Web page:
China, you want peace? Act like it


Bei­jing must be feel­ing the pres­sure from the United States to stop its cam­paign of turn­ing tiny reefs that it con­trols in the South China Sea into ar­ti­fi­cial is­lands ca­pa­ble of ac­com­mo­dat­ing mil­i­tary air­craft and ves­sels. The Mon­day edi­tion of the Peo­ple’s Daily on­line car­ried not one but two commentaries crit­i­ciz­ing the United States for its ac­cu­sa­tions against China.

Last week, Pres­i­dent Barack Obama said he was con­cerned that China was us­ing its “sheer size and mus­cle” to bully smaller neigh­bors, such as the Philip­pines and Viet­nam, which are em­broiled in mar­itime dis­putes with Bei­jing. And U.S. De­fense Sec­re­tary Ash­ton Carter, on his first trip to Asia since be­com­ing U.S. de­fense sec­re­tary, warned that mil­i­ta­riza­tion of ter­ri­to­rial dis­putes in the South China Sea could lead to “danger­ous in­ci­dents.”

Their state­ments stem from the lat­est ev­i­dence of China en­gag­ing in wide-rang­ing recla­ma­tion of land in the South China Sea by scoop­ing up sand from the seabed and pour­ing it, plus loads of ce­ment, onto sub­merged reefs and turn­ing them into ar­ti­fi­cial is­lands which are ca­pa­ble of host­ing he­li­pads, airstrips and har­bors.

Last Novem­ber, IHS Jane’s, a provider of mil­i­tary in­for­ma­tion and anal­y­sis, re­leased satel­lite im­agery show­ing that the Chi­nese had cre­ated an is­land al­most 10,000 feet long and 1,000 feet wide on Fiery Cross Reef in the Spratly Is­lands of the South China Sea. The reef, con­trolled by China, was also claimed by the Philip­pines and Viet­nam.

About 200 miles away is Mis­chief Reef, claimed by the Philip­pines but oc­cu­pied by China since 1995. In the early years put up flimsy struc­tures on stilts but, last month, the Cen­ter for Strate­gic and In­ter­na­tional Stud­ies in Wash­ing­ton pub­lished images show­ing land for­ma­tions and struc­tures, in­clud­ing for­ti­fied sea walls, which did not ex­ist six months pre­vi­ously.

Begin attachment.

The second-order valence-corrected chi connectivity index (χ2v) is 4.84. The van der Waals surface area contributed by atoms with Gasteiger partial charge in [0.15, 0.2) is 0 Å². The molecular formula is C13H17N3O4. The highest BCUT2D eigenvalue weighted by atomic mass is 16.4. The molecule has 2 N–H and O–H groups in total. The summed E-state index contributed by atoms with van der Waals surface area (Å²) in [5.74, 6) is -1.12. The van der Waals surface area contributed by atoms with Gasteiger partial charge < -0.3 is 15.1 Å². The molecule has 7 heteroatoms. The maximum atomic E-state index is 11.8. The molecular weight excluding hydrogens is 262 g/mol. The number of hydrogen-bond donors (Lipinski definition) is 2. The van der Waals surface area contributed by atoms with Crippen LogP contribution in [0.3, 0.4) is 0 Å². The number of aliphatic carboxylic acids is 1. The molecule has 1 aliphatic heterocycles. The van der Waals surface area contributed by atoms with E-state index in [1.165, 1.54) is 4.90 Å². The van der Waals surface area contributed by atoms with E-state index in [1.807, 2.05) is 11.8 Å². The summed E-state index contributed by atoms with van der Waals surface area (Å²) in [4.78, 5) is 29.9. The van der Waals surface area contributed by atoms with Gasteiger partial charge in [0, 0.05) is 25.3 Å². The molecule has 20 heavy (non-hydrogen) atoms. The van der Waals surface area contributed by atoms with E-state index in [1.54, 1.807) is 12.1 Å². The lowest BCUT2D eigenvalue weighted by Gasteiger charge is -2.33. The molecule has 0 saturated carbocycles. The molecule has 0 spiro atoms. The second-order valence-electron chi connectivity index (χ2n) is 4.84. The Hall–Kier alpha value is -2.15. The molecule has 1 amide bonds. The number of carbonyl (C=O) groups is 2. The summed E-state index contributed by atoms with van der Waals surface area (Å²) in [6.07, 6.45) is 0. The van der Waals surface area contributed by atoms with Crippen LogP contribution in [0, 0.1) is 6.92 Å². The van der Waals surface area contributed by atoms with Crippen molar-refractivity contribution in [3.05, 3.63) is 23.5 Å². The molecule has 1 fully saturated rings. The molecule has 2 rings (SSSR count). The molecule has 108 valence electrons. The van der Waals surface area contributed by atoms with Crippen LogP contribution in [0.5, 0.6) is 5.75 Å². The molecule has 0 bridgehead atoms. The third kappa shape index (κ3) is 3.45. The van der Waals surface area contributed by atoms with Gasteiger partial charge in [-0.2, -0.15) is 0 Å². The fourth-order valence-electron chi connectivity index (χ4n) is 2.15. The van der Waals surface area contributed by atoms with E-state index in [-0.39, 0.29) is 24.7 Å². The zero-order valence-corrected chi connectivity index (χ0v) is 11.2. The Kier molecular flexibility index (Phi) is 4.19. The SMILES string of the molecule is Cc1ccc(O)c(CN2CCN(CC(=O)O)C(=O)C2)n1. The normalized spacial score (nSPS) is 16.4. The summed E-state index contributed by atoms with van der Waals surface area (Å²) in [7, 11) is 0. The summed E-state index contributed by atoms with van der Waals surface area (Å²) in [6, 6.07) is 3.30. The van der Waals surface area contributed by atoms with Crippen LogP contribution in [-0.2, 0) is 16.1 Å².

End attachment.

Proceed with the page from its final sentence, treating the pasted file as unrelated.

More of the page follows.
Such recla­ma­tion and con­struc­tion are part of a drive by China to turn the fea­tures that it con­trols — in­clud­ing Gavens Reefs, Hughes Reef and John­son South Reef — into ar­ti­fi­cial is­lands. None of the reefs qual­i­fied as is­lands un­der the United Na­tions Con­ven­tion on the Law of the Sea,

While the law of the sea also does not rec­og­nize the le­gal­ity of ar­ti­fi­cial is­lands and does not ac­cord them a ter­ri­to­rial sea or an ex­clu­sive eco­nomic zone, their ex­is­tence changes the re­al­ity on the ground.

China has brushed off all crit­i­cism of its recla­ma­tion and con­struc­tion ac­tiv­i­ties. For­eign Min­is­ter Wang Yi, asked about this at a press con­fer­ence, said: “China is car­ry­ing out nec­es­sary con­struc­tion on its own is­lands and reefs. The con­struc­tion does not tar­get or af­fect any­one.”

He crit­i­cized other coun­tries that put up struc­tures in the Spratly Is­lands as en­gag­ing in “il­le­gal con­struc­tion in an­other per­son’s house” — China claims vir­tu­ally all land fea­tures in the South China Sea.

Other coun­tries, how­ever, dis­agree. Philip­pine De­fense Min­istry spokesman, Peter Paul Galvez, urged China to dis­man­tle the struc­tures it has put up on Mis­chief Reef, say­ing that they af­fect his coun­try’s na­tional se­cu­rity.

Ac­cord­ing to Law

The Com­mu­nist Party, at the lat­est ple­nary ses­sion of its Cen­tral Com­mit­tee six months ago, fo­cused on rule of law as the theme, in­sist­ing that ev­ery­thing must be done ac­cord­ing to law.

On Oct. 24, United Na­tions Day, For­eign Min­is­ter Wang pub­lished an ar­ti­cle call­ing on the in­ter­na­tional com­mu­nity to “reaf­firm their com­mit­ment to main­tain­ing world peace and in­ter­na­tional rule of law.”

The in­ter­na­tional com­mu­nity, he said, must “re­ject the law of the jun­gle where the strong do what they want and the weak suf­fer what they must.”

In the con­text of dis­putes in the South China Sea, how­ever, the for­eign min­is­ter did not ex­plain why, when there is a dis­pute over terri- to­rial sovereignty, the world should al­ways ac­cept China’s claims as be­ing be­yond dis­pute while other coun­tries are pre­sumed to be act­ing il­le­gally. More­over, China re­fuses to ac­cept mech­a­nisms pro­vided by the United Na­tions Con­ven­tion on the Law of the Sea for ju­di­cial ar­bi­tra­tion.

China is clearly by far the strong­est claimant mil­i­tar­ily. The other claimants — the Philip­pines, Viet­nam, Malaysia and Brunei — are by com­par­i­son small and weak.

Mr. Wang and the gov­ern­ment that he rep­re­sents in­sists that the only choice the small, weak, mil­i­tar­ily in­signif­i­cant coun­tries of Southeast Asia have is to hold one-on-one ne­go­ti­a­tions with the China, whose mil­i­tary bud­get is the sec­ond big­gest in the world and which has the world’s largest Coast Guard fleet, with more pa­trol ves­sels than Ja­pan, Viet­nam, the Philip­pines, In­done­sia and Malaysia com­bined.

Surely, China does not want the world in 2015 to be a place where, in the for­eign min­is­ter’s words, the law of the jun­gle holds sway and “the strong do what they want and the weak suf­fer what they must.” Twit­ter: @FrankChing1

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